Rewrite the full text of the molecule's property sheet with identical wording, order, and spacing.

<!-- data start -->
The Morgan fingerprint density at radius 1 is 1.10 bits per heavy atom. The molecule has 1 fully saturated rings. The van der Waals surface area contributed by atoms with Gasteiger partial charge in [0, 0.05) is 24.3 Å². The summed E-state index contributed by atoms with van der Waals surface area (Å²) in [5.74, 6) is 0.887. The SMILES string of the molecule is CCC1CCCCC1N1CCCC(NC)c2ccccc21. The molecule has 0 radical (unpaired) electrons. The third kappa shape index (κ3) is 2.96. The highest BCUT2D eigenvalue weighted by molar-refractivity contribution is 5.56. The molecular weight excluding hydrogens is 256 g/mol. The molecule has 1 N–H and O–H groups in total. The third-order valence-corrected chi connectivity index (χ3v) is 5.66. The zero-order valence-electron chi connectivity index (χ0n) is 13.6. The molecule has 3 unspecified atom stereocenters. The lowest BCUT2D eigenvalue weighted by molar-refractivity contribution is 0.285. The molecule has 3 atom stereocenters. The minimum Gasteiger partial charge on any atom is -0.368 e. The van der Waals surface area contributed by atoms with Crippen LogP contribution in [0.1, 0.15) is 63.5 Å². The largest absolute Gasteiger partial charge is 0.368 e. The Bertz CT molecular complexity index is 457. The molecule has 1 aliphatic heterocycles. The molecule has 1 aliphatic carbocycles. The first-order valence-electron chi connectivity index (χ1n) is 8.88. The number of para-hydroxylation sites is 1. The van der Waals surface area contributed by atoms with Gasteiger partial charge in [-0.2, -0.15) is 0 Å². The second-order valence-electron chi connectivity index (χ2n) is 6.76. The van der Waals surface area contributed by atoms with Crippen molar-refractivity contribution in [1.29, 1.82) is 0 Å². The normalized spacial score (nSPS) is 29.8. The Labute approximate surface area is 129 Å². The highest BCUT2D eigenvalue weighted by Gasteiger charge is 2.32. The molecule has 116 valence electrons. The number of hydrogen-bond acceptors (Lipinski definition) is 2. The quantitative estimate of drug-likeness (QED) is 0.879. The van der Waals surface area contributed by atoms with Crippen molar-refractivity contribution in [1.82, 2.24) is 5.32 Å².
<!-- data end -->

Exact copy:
The Morgan fingerprint density at radius 1 is 1.10 bits per heavy atom. The molecule has 1 fully saturated rings. The van der Waals surface area contributed by atoms with Gasteiger partial charge in [0, 0.05) is 24.3 Å². The summed E-state index contributed by atoms with van der Waals surface area (Å²) in [5.74, 6) is 0.887. The SMILES string of the molecule is CCC1CCCCC1N1CCCC(NC)c2ccccc21. The molecule has 0 radical (unpaired) electrons. The third kappa shape index (κ3) is 2.96. The highest BCUT2D eigenvalue weighted by molar-refractivity contribution is 5.56. The molecular weight excluding hydrogens is 256 g/mol. The molecule has 1 N–H and O–H groups in total. The third-order valence-corrected chi connectivity index (χ3v) is 5.66. The zero-order valence-electron chi connectivity index (χ0n) is 13.6. The molecule has 3 unspecified atom stereocenters. The lowest BCUT2D eigenvalue weighted by molar-refractivity contribution is 0.285. The molecule has 3 atom stereocenters. The minimum Gasteiger partial charge on any atom is -0.368 e. The van der Waals surface area contributed by atoms with Crippen LogP contribution in [0.1, 0.15) is 63.5 Å². The largest absolute Gasteiger partial charge is 0.368 e. The Bertz CT molecular complexity index is 457. The molecule has 1 aliphatic heterocycles. The molecule has 1 aliphatic carbocycles. The first-order valence-electron chi connectivity index (χ1n) is 8.88. The number of para-hydroxylation sites is 1. The van der Waals surface area contributed by atoms with Gasteiger partial charge in [-0.2, -0.15) is 0 Å². The second-order valence-electron chi connectivity index (χ2n) is 6.76. The van der Waals surface area contributed by atoms with Crippen molar-refractivity contribution in [1.29, 1.82) is 0 Å². The normalized spacial score (nSPS) is 29.8. The Labute approximate surface area is 129 Å². The highest BCUT2D eigenvalue weighted by Gasteiger charge is 2.32. The molecule has 116 valence electrons. The number of hydrogen-bond acceptors (Lipinski definition) is 2. The quantitative estimate of drug-likeness (QED) is 0.879. The van der Waals surface area contributed by atoms with Crippen molar-refractivity contribution in [1.82, 2.24) is 5.32 Å².